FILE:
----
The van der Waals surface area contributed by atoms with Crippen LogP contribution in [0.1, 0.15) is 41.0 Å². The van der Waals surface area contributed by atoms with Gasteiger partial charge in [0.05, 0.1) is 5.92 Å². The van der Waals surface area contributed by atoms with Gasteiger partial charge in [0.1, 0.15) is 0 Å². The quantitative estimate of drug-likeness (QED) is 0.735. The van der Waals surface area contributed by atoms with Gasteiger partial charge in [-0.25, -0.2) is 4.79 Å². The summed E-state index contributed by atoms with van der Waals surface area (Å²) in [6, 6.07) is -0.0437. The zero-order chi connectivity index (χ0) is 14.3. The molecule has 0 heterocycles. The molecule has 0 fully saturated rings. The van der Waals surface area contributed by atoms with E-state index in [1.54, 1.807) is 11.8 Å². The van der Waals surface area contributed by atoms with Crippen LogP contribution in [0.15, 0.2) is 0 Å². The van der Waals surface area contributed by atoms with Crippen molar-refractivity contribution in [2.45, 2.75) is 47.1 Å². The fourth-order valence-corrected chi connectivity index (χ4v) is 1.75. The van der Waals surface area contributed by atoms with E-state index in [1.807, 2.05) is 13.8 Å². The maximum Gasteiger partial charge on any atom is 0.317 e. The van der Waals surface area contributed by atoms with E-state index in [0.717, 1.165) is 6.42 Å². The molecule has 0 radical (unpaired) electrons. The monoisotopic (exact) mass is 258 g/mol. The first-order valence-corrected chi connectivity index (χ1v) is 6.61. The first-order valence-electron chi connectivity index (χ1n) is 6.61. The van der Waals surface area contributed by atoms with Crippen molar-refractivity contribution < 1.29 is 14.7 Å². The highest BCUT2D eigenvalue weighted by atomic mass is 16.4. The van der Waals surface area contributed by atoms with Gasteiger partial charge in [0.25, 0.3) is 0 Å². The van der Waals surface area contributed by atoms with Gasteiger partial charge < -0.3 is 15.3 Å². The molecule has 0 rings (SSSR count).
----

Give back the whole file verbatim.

The van der Waals surface area contributed by atoms with Crippen LogP contribution in [0.1, 0.15) is 41.0 Å². The van der Waals surface area contributed by atoms with Gasteiger partial charge in [0.05, 0.1) is 5.92 Å². The van der Waals surface area contributed by atoms with Gasteiger partial charge in [0.1, 0.15) is 0 Å². The quantitative estimate of drug-likeness (QED) is 0.735. The van der Waals surface area contributed by atoms with Gasteiger partial charge in [-0.25, -0.2) is 4.79 Å². The summed E-state index contributed by atoms with van der Waals surface area (Å²) in [6, 6.07) is -0.0437. The zero-order chi connectivity index (χ0) is 14.3. The molecule has 0 heterocycles. The molecule has 0 fully saturated rings. The van der Waals surface area contributed by atoms with E-state index in [1.54, 1.807) is 11.8 Å². The van der Waals surface area contributed by atoms with Crippen LogP contribution in [0.15, 0.2) is 0 Å². The van der Waals surface area contributed by atoms with Crippen molar-refractivity contribution in [2.45, 2.75) is 47.1 Å². The fourth-order valence-corrected chi connectivity index (χ4v) is 1.75. The van der Waals surface area contributed by atoms with E-state index in [1.807, 2.05) is 13.8 Å². The maximum Gasteiger partial charge on any atom is 0.317 e. The van der Waals surface area contributed by atoms with E-state index in [0.717, 1.165) is 6.42 Å². The molecule has 0 radical (unpaired) electrons. The monoisotopic (exact) mass is 258 g/mol. The first-order valence-corrected chi connectivity index (χ1v) is 6.61. The first-order valence-electron chi connectivity index (χ1n) is 6.61. The van der Waals surface area contributed by atoms with Crippen molar-refractivity contribution < 1.29 is 14.7 Å². The highest BCUT2D eigenvalue weighted by atomic mass is 16.4. The van der Waals surface area contributed by atoms with Gasteiger partial charge in [0.25, 0.3) is 0 Å². The van der Waals surface area contributed by atoms with Gasteiger partial charge < -0.3 is 15.3 Å². The molecule has 0 rings (SSSR count).